Evacuation order lifted for areas near damaged US dam

Workers at a staging area near the Oroville Dam watching a helicopter pick up rocks on Tuesday. Urgent repairs were made to reinforce the dam's emergency spillway after it was damaged by a build-up of water following heavy rains in Northern Californi
Workers at a staging area near the Oroville Dam watching a helicopter pick up rocks on Tuesday. Urgent repairs were made to reinforce the dam's emergency spillway after it was damaged by a build-up of water following heavy rains in Northern California. Officials now believe that it is safe enough for evacuees to return to their homes.PHOTO: AGENCE FRANCE-PRESSE

OROVILLE (California) • Californians who were ordered to evacuate due to a threat from the tallest dam in the United States can now return home after state crews working round the clock reinforced a drainage channel that was weakened by heavy rain.

Officials had ordered 188,000 people living downriver from the Oroville Dam to evacuate on Sunday and reduced that to an evacuation warning on Tuesday, Butte County Sheriff Kory Honea said.

That means people can move back to their homes and businesses can reopen, but they should be prepared to evacuate again if necessary, he added.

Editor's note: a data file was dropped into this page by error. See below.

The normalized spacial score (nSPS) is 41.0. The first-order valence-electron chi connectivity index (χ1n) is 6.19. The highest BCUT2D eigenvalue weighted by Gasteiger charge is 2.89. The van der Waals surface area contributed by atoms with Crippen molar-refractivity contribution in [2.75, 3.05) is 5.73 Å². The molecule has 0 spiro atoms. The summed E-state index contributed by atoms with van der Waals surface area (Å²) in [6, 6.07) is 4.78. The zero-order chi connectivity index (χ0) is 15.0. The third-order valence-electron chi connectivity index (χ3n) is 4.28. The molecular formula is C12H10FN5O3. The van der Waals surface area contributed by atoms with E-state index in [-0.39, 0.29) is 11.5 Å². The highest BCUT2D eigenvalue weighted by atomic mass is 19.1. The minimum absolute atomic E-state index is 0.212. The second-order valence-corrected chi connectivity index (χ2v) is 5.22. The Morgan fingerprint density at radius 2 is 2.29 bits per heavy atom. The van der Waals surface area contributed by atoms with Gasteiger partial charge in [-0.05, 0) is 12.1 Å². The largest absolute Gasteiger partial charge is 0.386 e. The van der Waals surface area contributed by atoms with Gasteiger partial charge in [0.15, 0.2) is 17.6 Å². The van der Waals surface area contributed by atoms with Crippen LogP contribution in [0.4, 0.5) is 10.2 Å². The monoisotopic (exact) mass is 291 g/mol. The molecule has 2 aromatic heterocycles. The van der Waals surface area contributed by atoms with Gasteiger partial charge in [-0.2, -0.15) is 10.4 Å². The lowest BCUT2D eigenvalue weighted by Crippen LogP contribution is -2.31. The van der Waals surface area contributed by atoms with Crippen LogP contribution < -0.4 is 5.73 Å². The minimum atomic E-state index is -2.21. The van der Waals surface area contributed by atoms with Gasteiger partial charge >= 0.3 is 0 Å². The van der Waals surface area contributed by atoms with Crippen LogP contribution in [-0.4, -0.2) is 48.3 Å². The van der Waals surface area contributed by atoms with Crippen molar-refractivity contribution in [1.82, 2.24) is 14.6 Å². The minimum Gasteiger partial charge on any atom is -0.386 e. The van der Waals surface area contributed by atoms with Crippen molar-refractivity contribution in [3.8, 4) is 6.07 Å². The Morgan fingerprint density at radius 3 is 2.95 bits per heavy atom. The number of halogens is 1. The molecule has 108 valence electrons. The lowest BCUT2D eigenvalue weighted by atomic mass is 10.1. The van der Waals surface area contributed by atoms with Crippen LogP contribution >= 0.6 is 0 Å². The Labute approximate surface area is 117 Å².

Both the primary and backup drainage channels of the dam, known as spillways, were damaged by a build-up of water that resulted from an extraordinarily wet winter in Northern California following years of severe drought. The greater danger was posed by the emergency spillway, which was subjected to urgent repairs in recent days. Though damaged, the primary spillway was still useable, officials said.

More rain was forecast from mid-week through to Sunday, according to the National Weather Service, but the state's Department of Water Resources said the upcoming storms were unlikely to threaten the emergency spillway.

Evacuees received more good news from President Donald Trump, who declared an emergency in the state, authorising the Federal Emergency Management Agency and the Department of Homeland Security to coordinate disaster relief efforts.

The lifting of the mandatory evacuation improved the mood among evacuees at the Silver Dollar Fairgrounds in Chico, where families packed cars and sifted through piles of donated clothing.

Mr Philip Haar, 37, of Oroville, prepared to take his five dogs back home. "I'm confident with the warning. At least we'll know the next time something happens to be prepared more than this time," he said.

Bu, Mr Richard Lawson and his wife from Oroville said that they were not rushing home. Officials last week had expressed calm, then had abruptly ordered the evacuation on Sunday.

"They kept contradicting themselves. Every time they said something, they turned around and said something different," said Mr Lawson, 25.

"We're going to wait until the storm comes through," said Mrs Anna Lawson, 21.

REUTERS

A version of this article appeared in the print edition of The Straits Times on February 16, 2017, with the headline 'Evacuation order lifted for areas near damaged US dam'. Print Edition | Subscribe